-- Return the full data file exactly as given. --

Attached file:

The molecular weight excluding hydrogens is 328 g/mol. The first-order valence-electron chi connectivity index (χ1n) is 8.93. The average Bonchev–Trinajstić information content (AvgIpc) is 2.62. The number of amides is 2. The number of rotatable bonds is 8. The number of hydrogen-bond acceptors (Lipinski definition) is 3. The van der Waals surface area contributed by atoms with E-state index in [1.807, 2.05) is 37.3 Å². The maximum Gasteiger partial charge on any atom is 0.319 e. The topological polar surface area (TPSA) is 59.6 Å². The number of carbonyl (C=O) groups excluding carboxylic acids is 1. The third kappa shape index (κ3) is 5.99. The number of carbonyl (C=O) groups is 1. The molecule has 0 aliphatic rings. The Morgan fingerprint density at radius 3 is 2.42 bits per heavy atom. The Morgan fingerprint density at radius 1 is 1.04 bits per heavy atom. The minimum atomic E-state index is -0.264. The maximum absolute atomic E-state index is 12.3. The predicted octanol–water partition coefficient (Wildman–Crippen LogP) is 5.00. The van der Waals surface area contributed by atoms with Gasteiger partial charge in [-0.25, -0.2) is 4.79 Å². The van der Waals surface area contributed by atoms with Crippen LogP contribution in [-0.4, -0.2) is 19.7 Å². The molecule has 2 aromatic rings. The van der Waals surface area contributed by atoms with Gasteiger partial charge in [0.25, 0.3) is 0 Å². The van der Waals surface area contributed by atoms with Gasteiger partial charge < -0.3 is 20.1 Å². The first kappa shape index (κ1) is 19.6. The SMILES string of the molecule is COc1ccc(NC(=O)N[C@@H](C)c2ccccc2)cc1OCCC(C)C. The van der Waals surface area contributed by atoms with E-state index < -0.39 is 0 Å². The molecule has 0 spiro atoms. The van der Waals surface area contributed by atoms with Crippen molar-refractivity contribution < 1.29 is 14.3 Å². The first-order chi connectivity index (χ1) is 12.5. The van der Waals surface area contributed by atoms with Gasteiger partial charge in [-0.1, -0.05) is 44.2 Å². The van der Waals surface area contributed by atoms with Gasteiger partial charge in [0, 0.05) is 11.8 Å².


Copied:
The molecular weight excluding hydrogens is 328 g/mol. The first-order valence-electron chi connectivity index (χ1n) is 8.93. The average Bonchev–Trinajstić information content (AvgIpc) is 2.62. The number of amides is 2. The number of rotatable bonds is 8. The number of hydrogen-bond acceptors (Lipinski definition) is 3. The van der Waals surface area contributed by atoms with E-state index in [1.807, 2.05) is 37.3 Å². The maximum Gasteiger partial charge on any atom is 0.319 e. The topological polar surface area (TPSA) is 59.6 Å². The number of carbonyl (C=O) groups excluding carboxylic acids is 1. The third kappa shape index (κ3) is 5.99. The number of carbonyl (C=O) groups is 1. The molecule has 0 aliphatic rings. The Morgan fingerprint density at radius 3 is 2.42 bits per heavy atom. The Morgan fingerprint density at radius 1 is 1.04 bits per heavy atom. The minimum atomic E-state index is -0.264. The maximum absolute atomic E-state index is 12.3. The predicted octanol–water partition coefficient (Wildman–Crippen LogP) is 5.00. The van der Waals surface area contributed by atoms with Gasteiger partial charge in [-0.25, -0.2) is 4.79 Å². The van der Waals surface area contributed by atoms with Crippen LogP contribution in [-0.4, -0.2) is 19.7 Å². The molecule has 2 aromatic rings. The van der Waals surface area contributed by atoms with Gasteiger partial charge in [0.25, 0.3) is 0 Å². The van der Waals surface area contributed by atoms with Gasteiger partial charge < -0.3 is 20.1 Å². The first kappa shape index (κ1) is 19.6. The SMILES string of the molecule is COc1ccc(NC(=O)N[C@@H](C)c2ccccc2)cc1OCCC(C)C. The van der Waals surface area contributed by atoms with E-state index < -0.39 is 0 Å². The molecule has 0 spiro atoms. The van der Waals surface area contributed by atoms with Crippen molar-refractivity contribution < 1.29 is 14.3 Å². The first-order chi connectivity index (χ1) is 12.5. The van der Waals surface area contributed by atoms with Gasteiger partial charge in [-0.1, -0.05) is 44.2 Å². The van der Waals surface area contributed by atoms with Gasteiger partial charge in [0, 0.05) is 11.8 Å².